In science fiction they go by a variety of names — shields, screens and deflectors being among the most popular — while the expression “force field” is more often used to describe the underlying principle, rather than specific defensive installations protecting spaceships, cities or entire planets in a science fiction story.
As science writer Ella Alderson at Medium notes, force field defenses are so well established in science fiction that authors and scriptwriters hardly need to explain them. Readers and viewers are so up to speed on what they are that it’s generally enough for the captain in the scene to order “Full deflectors!” or the chief engineer to warn, “The screens canna take much more!”
This is good news for the creative community, because unlike many science fiction technologies, force field defenses have not yet made their debut in the real world, and the science around them is uncertain enough that an explanation would be tough to write, even in fiction. But are they possible off the screen and page?
Fields All Around Us
On the level of pure science, the answer is a resounding Yes. Not only are they possible, but they are actually all around us. If you go out and buy one of those little horseshoe magnets, you can have your own force field generator that will lift up a steel needle, overcoming another force field, Earth’s gravity. Alas, what it won’t do is stop a phaser beam, or even an old-fashioned bullet.
The four basic forces that govern our universe — gravity, electromagnetism, and “strong” and “weak” nuclear forces — are all associated with fields that could certainly be called force fields, and some of these can provide protective shielding. Earth’s magnetic field protects us all (including all present-day astronauts) from dangerous high-energy solar and cosmic particle radiation.
Indeed, as USRA reports, NASA has seriously examined electromagnetic shielding for prolonged deep space missions as an alternative to massive physical shielding. Unfortunately, at our current state of technology, the required field generator would be even heavier than the shielding it would replace, so a lot of development work has to be done before force field protection against deep space radiation becomes viable.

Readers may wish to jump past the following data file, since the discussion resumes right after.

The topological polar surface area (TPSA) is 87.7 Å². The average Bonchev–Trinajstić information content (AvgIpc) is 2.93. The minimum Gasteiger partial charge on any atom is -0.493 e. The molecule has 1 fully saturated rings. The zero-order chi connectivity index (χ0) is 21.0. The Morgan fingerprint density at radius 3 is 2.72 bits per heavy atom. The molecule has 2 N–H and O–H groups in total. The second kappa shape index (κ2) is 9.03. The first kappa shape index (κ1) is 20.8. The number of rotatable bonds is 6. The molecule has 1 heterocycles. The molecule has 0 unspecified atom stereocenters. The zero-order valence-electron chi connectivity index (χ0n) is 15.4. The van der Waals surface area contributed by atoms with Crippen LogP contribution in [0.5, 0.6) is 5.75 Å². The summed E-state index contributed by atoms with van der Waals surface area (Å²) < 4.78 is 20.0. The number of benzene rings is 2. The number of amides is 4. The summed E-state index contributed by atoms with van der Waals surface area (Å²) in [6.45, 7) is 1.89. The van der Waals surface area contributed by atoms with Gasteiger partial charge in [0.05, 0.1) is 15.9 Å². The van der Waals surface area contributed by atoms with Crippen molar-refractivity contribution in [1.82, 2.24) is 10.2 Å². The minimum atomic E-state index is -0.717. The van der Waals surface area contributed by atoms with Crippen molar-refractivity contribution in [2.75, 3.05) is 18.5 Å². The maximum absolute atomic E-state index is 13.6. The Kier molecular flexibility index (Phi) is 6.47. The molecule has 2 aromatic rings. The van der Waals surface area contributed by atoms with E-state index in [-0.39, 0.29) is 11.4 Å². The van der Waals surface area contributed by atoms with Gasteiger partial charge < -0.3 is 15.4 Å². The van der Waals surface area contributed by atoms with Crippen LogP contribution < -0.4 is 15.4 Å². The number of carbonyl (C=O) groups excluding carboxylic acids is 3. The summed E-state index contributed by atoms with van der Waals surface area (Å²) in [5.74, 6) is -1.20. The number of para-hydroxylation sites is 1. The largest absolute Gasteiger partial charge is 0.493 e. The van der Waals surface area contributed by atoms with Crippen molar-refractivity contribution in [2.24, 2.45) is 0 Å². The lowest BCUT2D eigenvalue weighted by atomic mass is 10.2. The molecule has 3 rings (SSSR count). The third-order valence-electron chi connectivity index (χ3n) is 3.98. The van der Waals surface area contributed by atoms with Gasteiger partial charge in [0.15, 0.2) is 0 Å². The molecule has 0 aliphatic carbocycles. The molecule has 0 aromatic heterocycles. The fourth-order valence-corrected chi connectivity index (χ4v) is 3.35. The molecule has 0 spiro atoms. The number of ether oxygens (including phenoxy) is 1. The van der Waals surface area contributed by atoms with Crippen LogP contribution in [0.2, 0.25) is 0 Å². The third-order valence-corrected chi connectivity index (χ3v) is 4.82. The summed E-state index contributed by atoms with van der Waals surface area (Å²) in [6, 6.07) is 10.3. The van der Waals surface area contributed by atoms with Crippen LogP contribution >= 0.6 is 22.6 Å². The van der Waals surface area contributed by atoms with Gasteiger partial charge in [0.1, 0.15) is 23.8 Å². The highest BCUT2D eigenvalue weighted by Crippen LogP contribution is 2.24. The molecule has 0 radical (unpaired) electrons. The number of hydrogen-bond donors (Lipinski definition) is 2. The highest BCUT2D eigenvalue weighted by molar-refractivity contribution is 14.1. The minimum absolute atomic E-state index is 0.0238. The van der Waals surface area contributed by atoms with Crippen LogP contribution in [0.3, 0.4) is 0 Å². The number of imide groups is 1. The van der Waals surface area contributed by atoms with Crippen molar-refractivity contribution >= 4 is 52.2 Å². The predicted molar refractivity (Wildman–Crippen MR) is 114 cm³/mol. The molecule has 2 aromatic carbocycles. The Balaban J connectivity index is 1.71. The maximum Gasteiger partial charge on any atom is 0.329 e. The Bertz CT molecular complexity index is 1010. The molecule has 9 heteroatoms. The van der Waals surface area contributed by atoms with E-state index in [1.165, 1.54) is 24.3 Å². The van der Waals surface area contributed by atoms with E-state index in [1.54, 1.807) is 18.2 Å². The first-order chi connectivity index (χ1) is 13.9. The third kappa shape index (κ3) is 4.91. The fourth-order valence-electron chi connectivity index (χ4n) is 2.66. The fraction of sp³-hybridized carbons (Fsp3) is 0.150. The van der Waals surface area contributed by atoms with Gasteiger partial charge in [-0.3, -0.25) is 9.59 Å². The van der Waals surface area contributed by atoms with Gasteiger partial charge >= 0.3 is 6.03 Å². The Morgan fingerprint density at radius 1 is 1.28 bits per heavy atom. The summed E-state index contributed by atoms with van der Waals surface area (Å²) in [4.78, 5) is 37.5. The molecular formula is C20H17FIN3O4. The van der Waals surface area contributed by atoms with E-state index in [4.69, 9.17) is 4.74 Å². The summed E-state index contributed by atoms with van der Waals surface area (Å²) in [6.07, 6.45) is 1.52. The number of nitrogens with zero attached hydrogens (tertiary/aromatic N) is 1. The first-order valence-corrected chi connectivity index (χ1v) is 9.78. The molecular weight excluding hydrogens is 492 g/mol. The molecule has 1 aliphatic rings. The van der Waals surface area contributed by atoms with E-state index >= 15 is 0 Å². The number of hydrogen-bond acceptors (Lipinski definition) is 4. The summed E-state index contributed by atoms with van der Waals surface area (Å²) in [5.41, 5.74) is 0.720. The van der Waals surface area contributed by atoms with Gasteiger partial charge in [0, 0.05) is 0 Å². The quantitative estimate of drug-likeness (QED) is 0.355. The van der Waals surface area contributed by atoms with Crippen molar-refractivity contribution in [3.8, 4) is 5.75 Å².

On the bright side, a lot of development work means exactly that: work to be done, which is quite different from impossible.
How To Stop a Shockwave
There are ongoing projects aimed at bringing us closer to classic science fiction-style force field defenses. One defense contractor has even patented a technology to protect vehicles from destructive shockwaves produced by explosions. A combination of electric arcs and lasers would be used to flash a wall of air into plasma — atoms so superheated that nuclei and electrons go their separate ways, making the plasma controllable by magnetic fields.
Such plasma can deflect and therefore effectively absorb an oncoming shockwave, protecting the vehicle. One limitation is that while plasma readily deflects shockwaves, physical objects (such as shells or missiles) can pass through the plasma wall unimpeded, so other defenses would be required against these threats.
As an additional caution, Mic.com notes that technology companies patent many ideas to protect their intellectual property, but not all of them end up being developed.
Meanwhile, at TheDrive.com, Brett Tingley describes yet another ongoing project by the Air Force that uses ultra-high-power lasers to produce a force field capable of destroying or disabling incoming warheads or other weapons. The article notes that existing (experimental) laser defenses can actually knock out drones in tests by enveloping them in brief, localized force fields.
According to Jeremy Murray-Krezan of the Air Force Research Laboratory, directed energy (DE) “is uniquely suited for an area of growing importance, nondestructive but damaging, disruptive, and denial of operations.” Modern combat, it seems, is already a more complex environment than what we typically see in science fiction.
Are Force Fields Possible?
We are still a long way from the force field defenses that are popular in science fiction — protection that functions like the armor on a World War era battleship, stopping incoming attacks without needing to be aimed at specific threats. Our current understanding of physics suggests that such preclusive defense against modern weapons would be difficult to achieve without dramatic technological advances that we cannot yet confidently foresee.
Still, active research is opening new possibilities for defenses and protection, suggesting that if force fields do become part of our defensive arsenal, they may take a different form from the shields and screens made popular in science fiction.
Are you interested in science and innovation? We are too. Check out Northrop Grumman career opportunities to see how you can participate in this fascinating time of discovery.